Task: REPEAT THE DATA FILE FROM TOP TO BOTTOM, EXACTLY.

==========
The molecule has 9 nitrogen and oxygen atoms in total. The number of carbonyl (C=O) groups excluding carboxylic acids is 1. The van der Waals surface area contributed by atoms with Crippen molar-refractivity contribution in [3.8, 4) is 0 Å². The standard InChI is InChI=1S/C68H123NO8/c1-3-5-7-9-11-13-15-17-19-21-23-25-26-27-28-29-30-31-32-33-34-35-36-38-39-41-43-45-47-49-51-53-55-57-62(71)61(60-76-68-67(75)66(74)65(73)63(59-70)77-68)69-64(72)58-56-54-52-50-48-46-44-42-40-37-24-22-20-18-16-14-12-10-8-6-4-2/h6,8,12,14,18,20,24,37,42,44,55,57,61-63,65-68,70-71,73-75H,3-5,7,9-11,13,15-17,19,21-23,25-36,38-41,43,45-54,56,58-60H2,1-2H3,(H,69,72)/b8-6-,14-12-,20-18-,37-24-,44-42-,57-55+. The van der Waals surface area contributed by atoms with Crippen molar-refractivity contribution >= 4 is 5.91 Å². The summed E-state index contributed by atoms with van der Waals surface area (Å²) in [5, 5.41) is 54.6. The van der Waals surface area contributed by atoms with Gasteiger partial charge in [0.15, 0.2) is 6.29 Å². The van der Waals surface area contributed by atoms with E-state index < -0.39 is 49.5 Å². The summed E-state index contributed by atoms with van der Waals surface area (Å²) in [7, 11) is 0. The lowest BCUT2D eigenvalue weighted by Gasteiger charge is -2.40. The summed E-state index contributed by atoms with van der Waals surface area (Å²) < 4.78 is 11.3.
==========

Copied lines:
The molecule has 9 nitrogen and oxygen atoms in total. The number of carbonyl (C=O) groups excluding carboxylic acids is 1. The van der Waals surface area contributed by atoms with Crippen molar-refractivity contribution in [3.8, 4) is 0 Å². The standard InChI is InChI=1S/C68H123NO8/c1-3-5-7-9-11-13-15-17-19-21-23-25-26-27-28-29-30-31-32-33-34-35-36-38-39-41-43-45-47-49-51-53-55-57-62(71)61(60-76-68-67(75)66(74)65(73)63(59-70)77-68)69-64(72)58-56-54-52-50-48-46-44-42-40-37-24-22-20-18-16-14-12-10-8-6-4-2/h6,8,12,14,18,20,24,37,42,44,55,57,61-63,65-68,70-71,73-75H,3-5,7,9-11,13,15-17,19,21-23,25-36,38-41,43,45-54,56,58-60H2,1-2H3,(H,69,72)/b8-6-,14-12-,20-18-,37-24-,44-42-,57-55+. The van der Waals surface area contributed by atoms with Crippen molar-refractivity contribution >= 4 is 5.91 Å². The summed E-state index contributed by atoms with van der Waals surface area (Å²) in [5, 5.41) is 54.6. The van der Waals surface area contributed by atoms with Gasteiger partial charge in [0.15, 0.2) is 6.29 Å². The van der Waals surface area contributed by atoms with E-state index < -0.39 is 49.5 Å². The summed E-state index contributed by atoms with van der Waals surface area (Å²) in [7, 11) is 0. The lowest BCUT2D eigenvalue weighted by Gasteiger charge is -2.40. The summed E-state index contributed by atoms with van der Waals surface area (Å²) < 4.78 is 11.3.